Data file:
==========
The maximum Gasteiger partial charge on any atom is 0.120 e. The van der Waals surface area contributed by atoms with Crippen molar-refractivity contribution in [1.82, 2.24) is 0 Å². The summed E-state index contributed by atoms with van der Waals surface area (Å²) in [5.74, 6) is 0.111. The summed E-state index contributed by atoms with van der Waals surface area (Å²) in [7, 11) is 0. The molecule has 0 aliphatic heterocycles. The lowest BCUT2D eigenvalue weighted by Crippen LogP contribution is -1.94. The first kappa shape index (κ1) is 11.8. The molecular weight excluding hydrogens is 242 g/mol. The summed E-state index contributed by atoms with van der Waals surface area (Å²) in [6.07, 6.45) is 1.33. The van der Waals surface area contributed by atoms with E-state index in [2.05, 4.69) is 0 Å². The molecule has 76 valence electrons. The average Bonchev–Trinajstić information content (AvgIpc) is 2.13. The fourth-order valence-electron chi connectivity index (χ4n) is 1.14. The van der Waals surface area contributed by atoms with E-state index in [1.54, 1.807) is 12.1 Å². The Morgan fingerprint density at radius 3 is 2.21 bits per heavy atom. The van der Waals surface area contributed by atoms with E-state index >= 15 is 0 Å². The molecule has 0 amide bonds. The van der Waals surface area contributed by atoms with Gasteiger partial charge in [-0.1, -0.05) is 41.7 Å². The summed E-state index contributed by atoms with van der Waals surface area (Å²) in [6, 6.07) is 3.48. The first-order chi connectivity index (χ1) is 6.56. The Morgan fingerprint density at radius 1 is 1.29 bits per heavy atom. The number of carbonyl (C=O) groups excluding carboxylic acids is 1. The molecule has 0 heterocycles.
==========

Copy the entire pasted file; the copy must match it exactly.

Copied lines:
The maximum Gasteiger partial charge on any atom is 0.120 e. The van der Waals surface area contributed by atoms with Crippen molar-refractivity contribution in [1.82, 2.24) is 0 Å². The summed E-state index contributed by atoms with van der Waals surface area (Å²) in [5.74, 6) is 0.111. The summed E-state index contributed by atoms with van der Waals surface area (Å²) in [7, 11) is 0. The molecule has 0 aliphatic heterocycles. The lowest BCUT2D eigenvalue weighted by Crippen LogP contribution is -1.94. The first kappa shape index (κ1) is 11.8. The molecular weight excluding hydrogens is 242 g/mol. The summed E-state index contributed by atoms with van der Waals surface area (Å²) in [6.07, 6.45) is 1.33. The van der Waals surface area contributed by atoms with E-state index in [2.05, 4.69) is 0 Å². The molecule has 76 valence electrons. The average Bonchev–Trinajstić information content (AvgIpc) is 2.13. The fourth-order valence-electron chi connectivity index (χ4n) is 1.14. The van der Waals surface area contributed by atoms with E-state index in [1.54, 1.807) is 12.1 Å². The Morgan fingerprint density at radius 3 is 2.21 bits per heavy atom. The van der Waals surface area contributed by atoms with E-state index >= 15 is 0 Å². The molecule has 0 amide bonds. The van der Waals surface area contributed by atoms with Gasteiger partial charge in [-0.1, -0.05) is 41.7 Å². The summed E-state index contributed by atoms with van der Waals surface area (Å²) in [6, 6.07) is 3.48. The first-order chi connectivity index (χ1) is 6.56. The Morgan fingerprint density at radius 1 is 1.29 bits per heavy atom. The number of carbonyl (C=O) groups excluding carboxylic acids is 1. The molecule has 0 heterocycles.